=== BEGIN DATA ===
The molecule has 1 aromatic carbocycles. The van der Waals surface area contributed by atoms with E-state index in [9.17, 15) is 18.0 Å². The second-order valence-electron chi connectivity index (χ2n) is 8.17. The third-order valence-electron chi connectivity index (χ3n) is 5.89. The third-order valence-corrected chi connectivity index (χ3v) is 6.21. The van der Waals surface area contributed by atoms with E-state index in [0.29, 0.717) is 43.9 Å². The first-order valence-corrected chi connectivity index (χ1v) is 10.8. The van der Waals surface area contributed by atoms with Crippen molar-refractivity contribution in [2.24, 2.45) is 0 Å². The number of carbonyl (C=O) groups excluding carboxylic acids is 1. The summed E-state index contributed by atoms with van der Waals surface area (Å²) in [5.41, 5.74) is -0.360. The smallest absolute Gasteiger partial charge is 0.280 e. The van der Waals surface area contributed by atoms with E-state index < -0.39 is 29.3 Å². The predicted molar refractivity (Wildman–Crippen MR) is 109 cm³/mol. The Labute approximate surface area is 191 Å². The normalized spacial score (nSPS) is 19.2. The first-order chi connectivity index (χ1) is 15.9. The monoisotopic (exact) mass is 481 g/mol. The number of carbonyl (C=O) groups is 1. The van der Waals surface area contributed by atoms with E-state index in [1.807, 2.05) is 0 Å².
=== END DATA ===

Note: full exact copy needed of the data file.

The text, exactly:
The molecule has 1 aromatic carbocycles. The van der Waals surface area contributed by atoms with E-state index in [9.17, 15) is 18.0 Å². The second-order valence-electron chi connectivity index (χ2n) is 8.17. The third-order valence-electron chi connectivity index (χ3n) is 5.89. The third-order valence-corrected chi connectivity index (χ3v) is 6.21. The van der Waals surface area contributed by atoms with E-state index in [0.29, 0.717) is 43.9 Å². The first-order valence-corrected chi connectivity index (χ1v) is 10.8. The van der Waals surface area contributed by atoms with Crippen molar-refractivity contribution in [2.24, 2.45) is 0 Å². The number of carbonyl (C=O) groups excluding carboxylic acids is 1. The summed E-state index contributed by atoms with van der Waals surface area (Å²) in [5.41, 5.74) is -0.360. The smallest absolute Gasteiger partial charge is 0.280 e. The van der Waals surface area contributed by atoms with E-state index < -0.39 is 29.3 Å². The predicted molar refractivity (Wildman–Crippen MR) is 109 cm³/mol. The Labute approximate surface area is 191 Å². The normalized spacial score (nSPS) is 19.2. The first-order chi connectivity index (χ1) is 15.9. The monoisotopic (exact) mass is 481 g/mol. The number of carbonyl (C=O) groups is 1. The van der Waals surface area contributed by atoms with E-state index in [1.807, 2.05) is 0 Å².